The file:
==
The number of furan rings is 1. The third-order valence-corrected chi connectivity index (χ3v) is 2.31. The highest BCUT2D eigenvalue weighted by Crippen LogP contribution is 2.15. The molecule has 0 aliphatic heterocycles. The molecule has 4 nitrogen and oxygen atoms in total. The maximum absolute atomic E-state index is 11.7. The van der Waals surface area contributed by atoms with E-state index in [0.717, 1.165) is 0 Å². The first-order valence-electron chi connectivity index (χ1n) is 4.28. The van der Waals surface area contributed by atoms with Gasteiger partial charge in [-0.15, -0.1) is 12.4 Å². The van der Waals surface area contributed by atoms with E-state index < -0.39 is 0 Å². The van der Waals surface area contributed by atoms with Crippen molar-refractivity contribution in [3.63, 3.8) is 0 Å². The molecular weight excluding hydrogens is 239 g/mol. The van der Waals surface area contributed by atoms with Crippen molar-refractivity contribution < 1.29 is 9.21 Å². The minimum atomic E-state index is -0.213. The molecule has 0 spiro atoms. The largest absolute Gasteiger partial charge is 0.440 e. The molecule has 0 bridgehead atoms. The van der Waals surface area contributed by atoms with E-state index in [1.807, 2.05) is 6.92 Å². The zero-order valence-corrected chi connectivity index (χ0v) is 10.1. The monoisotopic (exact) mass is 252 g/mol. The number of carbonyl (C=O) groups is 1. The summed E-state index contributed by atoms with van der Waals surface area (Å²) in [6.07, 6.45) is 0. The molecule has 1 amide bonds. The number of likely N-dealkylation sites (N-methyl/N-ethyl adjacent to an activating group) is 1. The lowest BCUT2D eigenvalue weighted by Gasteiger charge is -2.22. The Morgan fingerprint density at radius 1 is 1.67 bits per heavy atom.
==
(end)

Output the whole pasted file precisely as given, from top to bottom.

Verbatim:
The number of furan rings is 1. The third-order valence-corrected chi connectivity index (χ3v) is 2.31. The highest BCUT2D eigenvalue weighted by Crippen LogP contribution is 2.15. The molecule has 0 aliphatic heterocycles. The molecule has 4 nitrogen and oxygen atoms in total. The maximum absolute atomic E-state index is 11.7. The van der Waals surface area contributed by atoms with E-state index in [0.717, 1.165) is 0 Å². The first-order valence-electron chi connectivity index (χ1n) is 4.28. The van der Waals surface area contributed by atoms with Gasteiger partial charge in [-0.15, -0.1) is 12.4 Å². The van der Waals surface area contributed by atoms with E-state index < -0.39 is 0 Å². The van der Waals surface area contributed by atoms with Crippen molar-refractivity contribution in [3.63, 3.8) is 0 Å². The molecular weight excluding hydrogens is 239 g/mol. The van der Waals surface area contributed by atoms with Crippen molar-refractivity contribution < 1.29 is 9.21 Å². The minimum atomic E-state index is -0.213. The molecule has 0 spiro atoms. The largest absolute Gasteiger partial charge is 0.440 e. The molecule has 0 bridgehead atoms. The van der Waals surface area contributed by atoms with E-state index in [1.807, 2.05) is 6.92 Å². The zero-order valence-corrected chi connectivity index (χ0v) is 10.1. The monoisotopic (exact) mass is 252 g/mol. The number of carbonyl (C=O) groups is 1. The summed E-state index contributed by atoms with van der Waals surface area (Å²) in [6.07, 6.45) is 0. The molecule has 1 amide bonds. The number of likely N-dealkylation sites (N-methyl/N-ethyl adjacent to an activating group) is 1. The lowest BCUT2D eigenvalue weighted by Gasteiger charge is -2.22. The Morgan fingerprint density at radius 1 is 1.67 bits per heavy atom.